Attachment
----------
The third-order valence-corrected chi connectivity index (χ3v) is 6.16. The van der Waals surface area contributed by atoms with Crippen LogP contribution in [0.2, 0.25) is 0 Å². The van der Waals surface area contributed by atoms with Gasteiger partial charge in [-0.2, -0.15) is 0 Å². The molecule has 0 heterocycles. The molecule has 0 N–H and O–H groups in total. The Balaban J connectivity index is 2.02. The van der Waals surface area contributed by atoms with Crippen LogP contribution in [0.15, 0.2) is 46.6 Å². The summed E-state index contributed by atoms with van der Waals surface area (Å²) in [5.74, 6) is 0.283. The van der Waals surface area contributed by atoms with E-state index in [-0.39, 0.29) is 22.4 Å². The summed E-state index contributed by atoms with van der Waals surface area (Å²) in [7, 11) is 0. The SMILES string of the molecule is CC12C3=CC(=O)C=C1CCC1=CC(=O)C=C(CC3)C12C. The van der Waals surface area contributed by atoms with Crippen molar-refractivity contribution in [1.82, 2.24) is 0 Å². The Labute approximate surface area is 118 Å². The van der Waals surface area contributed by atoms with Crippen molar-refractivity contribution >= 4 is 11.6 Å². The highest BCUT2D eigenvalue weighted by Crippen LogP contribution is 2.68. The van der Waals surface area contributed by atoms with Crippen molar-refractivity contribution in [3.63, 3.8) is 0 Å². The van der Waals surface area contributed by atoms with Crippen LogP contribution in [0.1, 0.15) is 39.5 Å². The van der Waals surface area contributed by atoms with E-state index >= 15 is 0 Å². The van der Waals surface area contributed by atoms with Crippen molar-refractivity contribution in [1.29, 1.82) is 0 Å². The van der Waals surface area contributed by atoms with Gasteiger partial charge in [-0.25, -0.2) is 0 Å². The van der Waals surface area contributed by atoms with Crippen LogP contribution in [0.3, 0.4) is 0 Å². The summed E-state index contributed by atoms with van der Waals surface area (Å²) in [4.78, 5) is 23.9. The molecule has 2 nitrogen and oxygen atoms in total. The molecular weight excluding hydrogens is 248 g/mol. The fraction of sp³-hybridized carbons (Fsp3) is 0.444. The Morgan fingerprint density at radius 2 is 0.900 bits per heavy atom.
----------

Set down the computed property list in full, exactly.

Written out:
The third-order valence-corrected chi connectivity index (χ3v) is 6.16. The van der Waals surface area contributed by atoms with Crippen LogP contribution in [0.2, 0.25) is 0 Å². The van der Waals surface area contributed by atoms with Gasteiger partial charge in [-0.2, -0.15) is 0 Å². The molecule has 0 heterocycles. The molecule has 0 N–H and O–H groups in total. The Balaban J connectivity index is 2.02. The van der Waals surface area contributed by atoms with Crippen LogP contribution in [0.15, 0.2) is 46.6 Å². The summed E-state index contributed by atoms with van der Waals surface area (Å²) in [5.74, 6) is 0.283. The van der Waals surface area contributed by atoms with E-state index in [-0.39, 0.29) is 22.4 Å². The summed E-state index contributed by atoms with van der Waals surface area (Å²) in [7, 11) is 0. The SMILES string of the molecule is CC12C3=CC(=O)C=C1CCC1=CC(=O)C=C(CC3)C12C. The van der Waals surface area contributed by atoms with Crippen molar-refractivity contribution in [1.82, 2.24) is 0 Å². The Labute approximate surface area is 118 Å². The van der Waals surface area contributed by atoms with Crippen molar-refractivity contribution >= 4 is 11.6 Å². The highest BCUT2D eigenvalue weighted by Crippen LogP contribution is 2.68. The van der Waals surface area contributed by atoms with Crippen molar-refractivity contribution in [3.63, 3.8) is 0 Å². The van der Waals surface area contributed by atoms with Crippen LogP contribution in [0.1, 0.15) is 39.5 Å². The van der Waals surface area contributed by atoms with E-state index >= 15 is 0 Å². The van der Waals surface area contributed by atoms with Crippen molar-refractivity contribution in [1.29, 1.82) is 0 Å². The van der Waals surface area contributed by atoms with Gasteiger partial charge in [-0.25, -0.2) is 0 Å². The van der Waals surface area contributed by atoms with Crippen LogP contribution in [0.3, 0.4) is 0 Å². The summed E-state index contributed by atoms with van der Waals surface area (Å²) in [4.78, 5) is 23.9. The molecule has 2 nitrogen and oxygen atoms in total. The molecular weight excluding hydrogens is 248 g/mol. The fraction of sp³-hybridized carbons (Fsp3) is 0.444. The Morgan fingerprint density at radius 2 is 0.900 bits per heavy atom.